The Moment Our Church Breaks Our Heart – Growing Up and Social Justice

There is a cost to following Christ. It is not something you typically hear in the usual evangelical advertisements. I am not talking about “being a Christian” per-se. I am talking about when a Christian gets to that point in their life where they see a need in the world, and they want to do something about it. It is a call of conviction where you want to go to battle to make the world a better place. The point when a Christian wants to change the status-quo, instead of live within it, they often find themselves suddenly alone. The False Promise of Institutional Idealism The great lie often told by mostly well-intentioned motivational speakers is that if you serve Christ you will be blessed. While this is true in many way, but the problem is that it creates the illusion that serving Christ or “doing the right thing” is met with immediate worldly reward. “Here comes an honorable man! Roll out the red carpet!” It sounds almost silly, but the truth is that many “do gooders” start out with an expectation that their good intentions will be greeted with warm reception. When we are children, we receive praise for doing “good” in our communities. Many churches use AWANA, a literal merit badge system for memorizing scripture and doing...

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How Apathy Creates Systems of Persecution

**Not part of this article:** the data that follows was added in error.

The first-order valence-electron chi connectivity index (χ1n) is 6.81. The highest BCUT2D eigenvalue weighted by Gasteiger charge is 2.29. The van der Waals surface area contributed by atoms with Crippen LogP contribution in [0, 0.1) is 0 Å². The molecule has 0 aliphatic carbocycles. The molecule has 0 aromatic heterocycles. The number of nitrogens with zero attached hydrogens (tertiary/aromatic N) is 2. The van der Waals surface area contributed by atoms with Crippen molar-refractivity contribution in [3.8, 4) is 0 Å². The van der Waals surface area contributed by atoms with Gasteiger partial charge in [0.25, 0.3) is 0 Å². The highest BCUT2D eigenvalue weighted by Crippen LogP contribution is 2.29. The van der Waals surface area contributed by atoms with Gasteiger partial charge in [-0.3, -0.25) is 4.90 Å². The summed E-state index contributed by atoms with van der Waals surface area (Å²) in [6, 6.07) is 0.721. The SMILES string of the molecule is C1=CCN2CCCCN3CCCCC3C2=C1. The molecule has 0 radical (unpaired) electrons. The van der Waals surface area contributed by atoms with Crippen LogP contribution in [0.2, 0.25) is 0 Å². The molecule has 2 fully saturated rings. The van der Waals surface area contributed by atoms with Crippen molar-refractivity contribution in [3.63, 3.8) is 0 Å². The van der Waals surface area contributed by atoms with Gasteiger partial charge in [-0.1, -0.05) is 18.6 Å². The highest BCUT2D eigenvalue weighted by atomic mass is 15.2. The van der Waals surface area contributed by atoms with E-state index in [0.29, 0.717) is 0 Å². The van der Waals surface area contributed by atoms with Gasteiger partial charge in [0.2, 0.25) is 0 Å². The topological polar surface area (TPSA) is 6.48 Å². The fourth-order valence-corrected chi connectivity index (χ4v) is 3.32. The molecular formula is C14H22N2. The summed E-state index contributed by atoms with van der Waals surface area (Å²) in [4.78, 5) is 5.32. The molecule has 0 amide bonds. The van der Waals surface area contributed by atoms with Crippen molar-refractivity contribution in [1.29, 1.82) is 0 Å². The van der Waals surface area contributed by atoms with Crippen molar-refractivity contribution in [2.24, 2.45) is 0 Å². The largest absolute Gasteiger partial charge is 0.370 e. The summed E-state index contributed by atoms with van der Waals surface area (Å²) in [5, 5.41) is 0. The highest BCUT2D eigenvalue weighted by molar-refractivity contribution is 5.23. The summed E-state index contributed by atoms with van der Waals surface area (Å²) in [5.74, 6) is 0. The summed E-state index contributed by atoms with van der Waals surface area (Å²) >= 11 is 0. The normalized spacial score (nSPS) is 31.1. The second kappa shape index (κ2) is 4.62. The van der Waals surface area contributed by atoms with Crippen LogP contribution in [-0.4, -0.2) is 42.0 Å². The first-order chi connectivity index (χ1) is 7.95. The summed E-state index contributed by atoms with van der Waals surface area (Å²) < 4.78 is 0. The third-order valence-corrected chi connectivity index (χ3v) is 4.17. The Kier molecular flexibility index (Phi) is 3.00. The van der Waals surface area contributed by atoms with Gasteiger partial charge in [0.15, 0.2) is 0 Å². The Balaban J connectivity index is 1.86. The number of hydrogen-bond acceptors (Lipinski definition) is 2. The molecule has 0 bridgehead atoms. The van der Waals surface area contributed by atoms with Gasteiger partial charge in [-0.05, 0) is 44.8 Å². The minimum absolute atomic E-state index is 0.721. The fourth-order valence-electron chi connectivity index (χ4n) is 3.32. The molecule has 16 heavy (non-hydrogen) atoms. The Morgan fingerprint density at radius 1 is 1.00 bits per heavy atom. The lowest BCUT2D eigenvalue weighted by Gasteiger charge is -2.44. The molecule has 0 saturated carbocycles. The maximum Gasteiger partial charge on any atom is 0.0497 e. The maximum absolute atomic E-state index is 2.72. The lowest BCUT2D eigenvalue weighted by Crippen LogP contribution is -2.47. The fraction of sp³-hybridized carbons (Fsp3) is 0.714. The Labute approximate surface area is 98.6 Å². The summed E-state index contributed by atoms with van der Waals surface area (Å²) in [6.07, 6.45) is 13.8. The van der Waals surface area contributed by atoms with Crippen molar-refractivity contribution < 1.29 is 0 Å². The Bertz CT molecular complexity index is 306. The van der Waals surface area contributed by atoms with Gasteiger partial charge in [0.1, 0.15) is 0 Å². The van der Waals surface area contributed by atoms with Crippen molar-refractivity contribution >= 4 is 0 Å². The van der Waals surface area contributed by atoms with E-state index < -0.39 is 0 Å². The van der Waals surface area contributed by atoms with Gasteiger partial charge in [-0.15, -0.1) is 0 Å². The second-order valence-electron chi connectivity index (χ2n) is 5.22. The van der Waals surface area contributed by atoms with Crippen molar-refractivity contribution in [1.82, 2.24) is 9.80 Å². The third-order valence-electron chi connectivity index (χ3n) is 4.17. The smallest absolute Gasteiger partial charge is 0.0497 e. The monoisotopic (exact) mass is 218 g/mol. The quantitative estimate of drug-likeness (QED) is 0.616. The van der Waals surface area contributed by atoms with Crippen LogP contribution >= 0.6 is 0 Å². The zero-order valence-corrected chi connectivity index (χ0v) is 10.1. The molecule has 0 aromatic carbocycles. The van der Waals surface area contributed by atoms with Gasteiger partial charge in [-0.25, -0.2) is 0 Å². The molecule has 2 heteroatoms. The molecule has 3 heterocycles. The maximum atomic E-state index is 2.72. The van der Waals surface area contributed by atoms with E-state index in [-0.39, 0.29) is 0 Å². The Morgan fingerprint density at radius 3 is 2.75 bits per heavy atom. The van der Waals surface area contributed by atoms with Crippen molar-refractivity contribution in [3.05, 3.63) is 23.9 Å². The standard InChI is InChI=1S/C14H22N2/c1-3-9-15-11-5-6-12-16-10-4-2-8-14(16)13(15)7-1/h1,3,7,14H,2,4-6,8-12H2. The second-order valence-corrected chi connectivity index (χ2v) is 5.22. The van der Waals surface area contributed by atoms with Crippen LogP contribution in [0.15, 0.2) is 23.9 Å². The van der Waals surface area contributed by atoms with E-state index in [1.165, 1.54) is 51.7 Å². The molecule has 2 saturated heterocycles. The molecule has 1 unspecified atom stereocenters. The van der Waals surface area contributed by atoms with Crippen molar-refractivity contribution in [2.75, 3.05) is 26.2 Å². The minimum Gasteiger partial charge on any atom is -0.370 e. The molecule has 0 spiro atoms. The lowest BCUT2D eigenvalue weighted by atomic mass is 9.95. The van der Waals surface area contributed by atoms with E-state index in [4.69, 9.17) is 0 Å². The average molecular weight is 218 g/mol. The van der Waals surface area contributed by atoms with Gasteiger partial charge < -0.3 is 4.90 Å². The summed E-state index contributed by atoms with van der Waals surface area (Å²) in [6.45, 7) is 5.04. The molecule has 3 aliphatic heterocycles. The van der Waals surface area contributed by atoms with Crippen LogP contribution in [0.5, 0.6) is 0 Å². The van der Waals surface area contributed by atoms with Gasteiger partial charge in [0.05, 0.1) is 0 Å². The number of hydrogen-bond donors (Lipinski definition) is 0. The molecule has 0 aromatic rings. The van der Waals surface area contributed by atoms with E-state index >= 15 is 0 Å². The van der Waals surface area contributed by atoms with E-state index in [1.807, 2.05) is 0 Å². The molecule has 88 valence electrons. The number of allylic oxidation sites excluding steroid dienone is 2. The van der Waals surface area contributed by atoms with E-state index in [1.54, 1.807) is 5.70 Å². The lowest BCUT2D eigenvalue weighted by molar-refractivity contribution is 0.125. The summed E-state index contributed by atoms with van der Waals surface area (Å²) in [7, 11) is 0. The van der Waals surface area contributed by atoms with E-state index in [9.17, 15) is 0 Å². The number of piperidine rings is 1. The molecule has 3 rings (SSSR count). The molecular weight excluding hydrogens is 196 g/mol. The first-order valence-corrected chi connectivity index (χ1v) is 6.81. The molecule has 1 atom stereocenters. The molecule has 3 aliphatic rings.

There is a disconnect, you could say a deep valley, between how the rich view their behavior and how the poor perceive their treatment. Those in poverty often feel like “the man” is working against them. The rich, on the other hand, feel they have nothing “against” the poor and there is nothing stopping them from working their way up the ladder. What’s going on? Often, this gap is explained by saying the poor are just making excuses, but the truth is that society really has made systems to persecute those in poverty. These systems seem so spiteful to those at their mercy, but really they are just systems which formed by those in power not paying attention. In order to repair them, we have to wake-up and act with purpose. The Cliff Effect The Cliff Effect is a phenomenon that occurs in varying degrees from state-to-state, but basically it is a system of persecution which punishes those in poverty for trying to work to improve their lives. See the video below for an explanation: Those We Don’t Help On Purpose, We Harm On Accident This is just one example of how we create systems of persecution when we aren’t paying attention. Our ideological, political, and religious dialog is so polarized and fantastic that we never see problems as...